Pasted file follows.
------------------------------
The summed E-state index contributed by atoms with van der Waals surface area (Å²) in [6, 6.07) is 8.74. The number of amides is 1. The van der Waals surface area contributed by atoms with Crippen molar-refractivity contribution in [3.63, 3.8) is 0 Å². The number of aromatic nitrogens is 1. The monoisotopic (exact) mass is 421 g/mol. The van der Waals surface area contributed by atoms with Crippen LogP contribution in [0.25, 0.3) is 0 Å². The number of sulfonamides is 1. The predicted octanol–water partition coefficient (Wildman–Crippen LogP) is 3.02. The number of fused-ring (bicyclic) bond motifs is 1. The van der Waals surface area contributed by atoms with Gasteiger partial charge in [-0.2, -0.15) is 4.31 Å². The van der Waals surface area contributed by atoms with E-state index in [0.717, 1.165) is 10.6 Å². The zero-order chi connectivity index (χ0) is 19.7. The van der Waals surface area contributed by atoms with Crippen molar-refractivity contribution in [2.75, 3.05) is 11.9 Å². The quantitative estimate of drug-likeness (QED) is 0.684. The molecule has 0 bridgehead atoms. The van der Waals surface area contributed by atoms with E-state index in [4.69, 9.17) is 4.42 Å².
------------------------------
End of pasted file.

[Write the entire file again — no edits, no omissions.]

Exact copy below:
The summed E-state index contributed by atoms with van der Waals surface area (Å²) in [6, 6.07) is 8.74. The number of amides is 1. The van der Waals surface area contributed by atoms with Crippen molar-refractivity contribution in [3.63, 3.8) is 0 Å². The number of aromatic nitrogens is 1. The monoisotopic (exact) mass is 421 g/mol. The van der Waals surface area contributed by atoms with Crippen LogP contribution in [0.25, 0.3) is 0 Å². The number of sulfonamides is 1. The predicted octanol–water partition coefficient (Wildman–Crippen LogP) is 3.02. The number of fused-ring (bicyclic) bond motifs is 1. The van der Waals surface area contributed by atoms with Gasteiger partial charge in [-0.2, -0.15) is 4.31 Å². The van der Waals surface area contributed by atoms with E-state index in [0.717, 1.165) is 10.6 Å². The zero-order chi connectivity index (χ0) is 19.7. The van der Waals surface area contributed by atoms with Crippen molar-refractivity contribution in [2.75, 3.05) is 11.9 Å². The quantitative estimate of drug-likeness (QED) is 0.684. The molecule has 0 bridgehead atoms. The van der Waals surface area contributed by atoms with E-state index in [4.69, 9.17) is 4.42 Å².